Before the Supreme Court, Carroll and his accomplice Kiro assumed that the search of their car could only be justified as a search incident to an arrest. On this theory, their arrest could not be justified by the fruits of the search which preceded it, because the search could only be justified as an incident of the subsequent arrest. But an arrest for the misdemeanor with which they were charged could not have been made prior to the search, because the officers had only probable cause, but had not seen the misdemeanor committed in their presence, when they searched the roadster. Because the arrest was unlawful, the search was unlawful, argued Carroll and Kiro,121 and their conviction had to be overturned. Justice McReynolds, joined by Justice Sutherland, adopted this view in dissent.122
Chief Justice Taft writing for the majority, however, held that a warrantless search, if not a warrantless arrest for a misdemeanor, could be justified on the basis of probable cause alone.123 The warrantless search of the roadster was thus independently justified. In effect, Chief Justice Taft turned Carroll's theory on its head, justifying the arrests as incident to and dependent on the fruits of a warrantless search, rather than the warrantless search as incident to the arrests. Whereas a warrant would have been required before "a search of a store, dwelling house or other structure in respect of which a proper official warrant readily may be obtained,"124 a warrant was not required for "a search of a ship, motor boat, wagon or automobile, for contraband goods, (since) it is not practicable to secure a warrant because the vehicle can be quickly moved out of the locality or jurisdiction in which the warrant must be sought."125
But a vehicle can move quickly "out of the locality" only if it and its driver are free to go; so plainly and especially on the facts of Carroll, Chief Justice Taft's unstated assumption is that Carroll would have been free to drive away because it was not legally permissible to detain him and his accomplices while a warrant was sought. The basis of the Carroll decision that a warrant is not required before a search of an automobile on probable cause that it contains contraband thus does not rest on the assumption that it is physically impractical to seize cars and suspects temporarily while a warrant is sought, but on the quite distinct assumption that it was legally impossible so to detain the suspects and impound their car.126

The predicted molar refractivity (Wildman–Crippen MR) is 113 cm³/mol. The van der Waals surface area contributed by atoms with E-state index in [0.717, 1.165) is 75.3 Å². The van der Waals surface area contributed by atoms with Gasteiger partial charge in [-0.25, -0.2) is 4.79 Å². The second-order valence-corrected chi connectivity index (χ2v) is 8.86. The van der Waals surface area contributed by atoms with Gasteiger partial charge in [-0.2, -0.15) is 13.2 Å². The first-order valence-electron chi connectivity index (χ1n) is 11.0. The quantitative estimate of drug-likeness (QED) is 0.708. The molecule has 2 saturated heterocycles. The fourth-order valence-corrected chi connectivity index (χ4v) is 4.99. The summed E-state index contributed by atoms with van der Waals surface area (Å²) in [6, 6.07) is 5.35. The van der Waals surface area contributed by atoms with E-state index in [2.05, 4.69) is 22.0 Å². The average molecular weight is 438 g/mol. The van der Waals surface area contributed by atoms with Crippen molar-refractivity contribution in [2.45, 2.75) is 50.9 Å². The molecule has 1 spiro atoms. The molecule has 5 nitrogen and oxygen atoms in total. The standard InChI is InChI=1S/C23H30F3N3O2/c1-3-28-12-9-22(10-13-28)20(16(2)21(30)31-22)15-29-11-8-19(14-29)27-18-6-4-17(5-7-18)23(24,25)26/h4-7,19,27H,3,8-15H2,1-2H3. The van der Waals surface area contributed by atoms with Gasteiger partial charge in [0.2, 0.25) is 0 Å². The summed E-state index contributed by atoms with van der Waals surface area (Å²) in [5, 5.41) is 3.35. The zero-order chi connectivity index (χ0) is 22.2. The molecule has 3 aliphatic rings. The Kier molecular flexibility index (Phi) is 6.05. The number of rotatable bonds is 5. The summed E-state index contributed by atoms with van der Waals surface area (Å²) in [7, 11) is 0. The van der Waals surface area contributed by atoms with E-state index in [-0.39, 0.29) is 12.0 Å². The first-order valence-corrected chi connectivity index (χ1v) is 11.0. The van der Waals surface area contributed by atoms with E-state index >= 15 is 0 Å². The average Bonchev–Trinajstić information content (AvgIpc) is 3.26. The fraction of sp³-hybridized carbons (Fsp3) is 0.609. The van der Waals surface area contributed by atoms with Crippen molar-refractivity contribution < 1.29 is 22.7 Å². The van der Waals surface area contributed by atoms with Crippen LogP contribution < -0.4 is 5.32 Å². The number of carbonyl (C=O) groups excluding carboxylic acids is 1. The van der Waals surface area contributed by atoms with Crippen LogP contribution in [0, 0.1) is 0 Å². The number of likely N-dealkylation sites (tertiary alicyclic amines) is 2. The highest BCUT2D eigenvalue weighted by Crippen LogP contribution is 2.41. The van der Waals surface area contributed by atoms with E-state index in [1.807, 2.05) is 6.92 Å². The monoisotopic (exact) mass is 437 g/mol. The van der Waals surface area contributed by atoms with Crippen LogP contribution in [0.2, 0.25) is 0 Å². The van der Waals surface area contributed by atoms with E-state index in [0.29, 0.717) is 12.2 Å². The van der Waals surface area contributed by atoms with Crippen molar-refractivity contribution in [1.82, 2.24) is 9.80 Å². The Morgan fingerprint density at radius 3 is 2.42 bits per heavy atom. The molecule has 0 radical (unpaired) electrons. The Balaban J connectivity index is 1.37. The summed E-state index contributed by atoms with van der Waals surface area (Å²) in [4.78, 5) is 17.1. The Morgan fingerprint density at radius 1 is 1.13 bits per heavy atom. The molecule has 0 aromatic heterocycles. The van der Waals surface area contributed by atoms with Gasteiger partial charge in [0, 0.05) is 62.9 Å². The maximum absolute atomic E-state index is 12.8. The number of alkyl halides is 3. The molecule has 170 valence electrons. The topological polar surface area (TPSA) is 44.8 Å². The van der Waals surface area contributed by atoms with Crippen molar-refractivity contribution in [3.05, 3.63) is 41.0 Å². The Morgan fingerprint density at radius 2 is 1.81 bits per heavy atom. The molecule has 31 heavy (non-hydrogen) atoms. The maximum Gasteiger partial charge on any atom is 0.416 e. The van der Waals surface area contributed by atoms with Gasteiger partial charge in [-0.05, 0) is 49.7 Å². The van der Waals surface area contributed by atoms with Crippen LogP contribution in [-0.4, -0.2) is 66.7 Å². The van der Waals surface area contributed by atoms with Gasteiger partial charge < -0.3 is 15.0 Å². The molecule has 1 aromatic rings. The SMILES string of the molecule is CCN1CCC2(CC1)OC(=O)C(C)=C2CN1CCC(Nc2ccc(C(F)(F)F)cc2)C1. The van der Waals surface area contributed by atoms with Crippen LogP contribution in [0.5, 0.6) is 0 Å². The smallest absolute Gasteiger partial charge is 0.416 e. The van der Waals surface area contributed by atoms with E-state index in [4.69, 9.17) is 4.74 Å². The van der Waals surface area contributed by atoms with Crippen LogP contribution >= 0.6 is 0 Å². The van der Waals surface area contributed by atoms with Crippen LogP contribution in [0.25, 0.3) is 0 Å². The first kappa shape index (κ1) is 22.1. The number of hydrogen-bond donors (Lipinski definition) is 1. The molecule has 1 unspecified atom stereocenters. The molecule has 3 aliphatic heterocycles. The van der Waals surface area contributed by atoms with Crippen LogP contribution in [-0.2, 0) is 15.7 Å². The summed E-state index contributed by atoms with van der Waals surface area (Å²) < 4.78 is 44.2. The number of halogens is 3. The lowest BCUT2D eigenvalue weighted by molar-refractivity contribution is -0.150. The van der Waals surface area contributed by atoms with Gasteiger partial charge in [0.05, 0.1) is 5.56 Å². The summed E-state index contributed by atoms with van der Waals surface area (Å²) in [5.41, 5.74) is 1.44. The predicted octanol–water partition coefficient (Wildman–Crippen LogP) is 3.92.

Indeed, the Supreme Court itself appears implicitly and perhaps unconsciously to have understood that the impracticality of obtaining a warrant depends not on the difficulty of seizing and guarding an automobile, but on the problems associated with detaining its occupants. Thus six years after Carroll the Court upheld a warrantless search of an automobile initiated after the driver had entered it but before he had put it into motion.127 And another seven years later, the Court endorsed a warrantless search of a car initiated as the driver alighted after it was brought to a halt in a garage.128 But in Coolidge v. New Hampshire,129 the Court refused to accept a warrantless search of an unoccupied car whose owner had already been arrested elsewhere.
Turning to modern day law, we then see that the real problem with a warrant requirement for automobile searches results from the difficulties temporary detention poses for suspects and the police who must detain them. Holding suspects for an extended period in limbo with the police will cause vexatious problems for the police, the courts, and not least, for suspects, who, even if guilty, will be denied access to a lawyer and the other rights and protections afforded an arrested person.